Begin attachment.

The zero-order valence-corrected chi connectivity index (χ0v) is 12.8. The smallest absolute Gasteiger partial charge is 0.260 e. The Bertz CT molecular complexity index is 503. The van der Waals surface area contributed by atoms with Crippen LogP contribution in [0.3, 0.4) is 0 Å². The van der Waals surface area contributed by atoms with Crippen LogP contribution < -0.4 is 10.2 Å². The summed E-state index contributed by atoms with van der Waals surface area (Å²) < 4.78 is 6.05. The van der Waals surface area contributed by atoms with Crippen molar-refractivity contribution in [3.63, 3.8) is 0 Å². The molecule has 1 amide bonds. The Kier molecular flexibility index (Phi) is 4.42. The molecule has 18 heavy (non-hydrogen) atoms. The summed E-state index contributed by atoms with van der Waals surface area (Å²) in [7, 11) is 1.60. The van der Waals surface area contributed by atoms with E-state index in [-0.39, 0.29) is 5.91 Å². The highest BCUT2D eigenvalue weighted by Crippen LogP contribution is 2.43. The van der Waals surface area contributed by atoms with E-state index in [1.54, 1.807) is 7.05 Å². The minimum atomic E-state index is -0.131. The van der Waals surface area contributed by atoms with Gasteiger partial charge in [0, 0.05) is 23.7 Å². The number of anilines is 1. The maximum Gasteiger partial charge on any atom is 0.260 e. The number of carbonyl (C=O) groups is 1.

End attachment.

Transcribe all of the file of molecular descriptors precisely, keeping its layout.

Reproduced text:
The zero-order valence-corrected chi connectivity index (χ0v) is 12.8. The smallest absolute Gasteiger partial charge is 0.260 e. The Bertz CT molecular complexity index is 503. The van der Waals surface area contributed by atoms with Crippen LogP contribution in [0.3, 0.4) is 0 Å². The van der Waals surface area contributed by atoms with Crippen LogP contribution < -0.4 is 10.2 Å². The summed E-state index contributed by atoms with van der Waals surface area (Å²) < 4.78 is 6.05. The van der Waals surface area contributed by atoms with Crippen molar-refractivity contribution in [3.63, 3.8) is 0 Å². The molecule has 1 amide bonds. The Kier molecular flexibility index (Phi) is 4.42. The molecule has 18 heavy (non-hydrogen) atoms. The summed E-state index contributed by atoms with van der Waals surface area (Å²) in [7, 11) is 1.60. The van der Waals surface area contributed by atoms with E-state index in [-0.39, 0.29) is 5.91 Å². The highest BCUT2D eigenvalue weighted by Crippen LogP contribution is 2.43. The van der Waals surface area contributed by atoms with E-state index in [1.54, 1.807) is 7.05 Å². The minimum atomic E-state index is -0.131. The van der Waals surface area contributed by atoms with Gasteiger partial charge in [0, 0.05) is 23.7 Å². The number of anilines is 1. The maximum Gasteiger partial charge on any atom is 0.260 e. The number of carbonyl (C=O) groups is 1.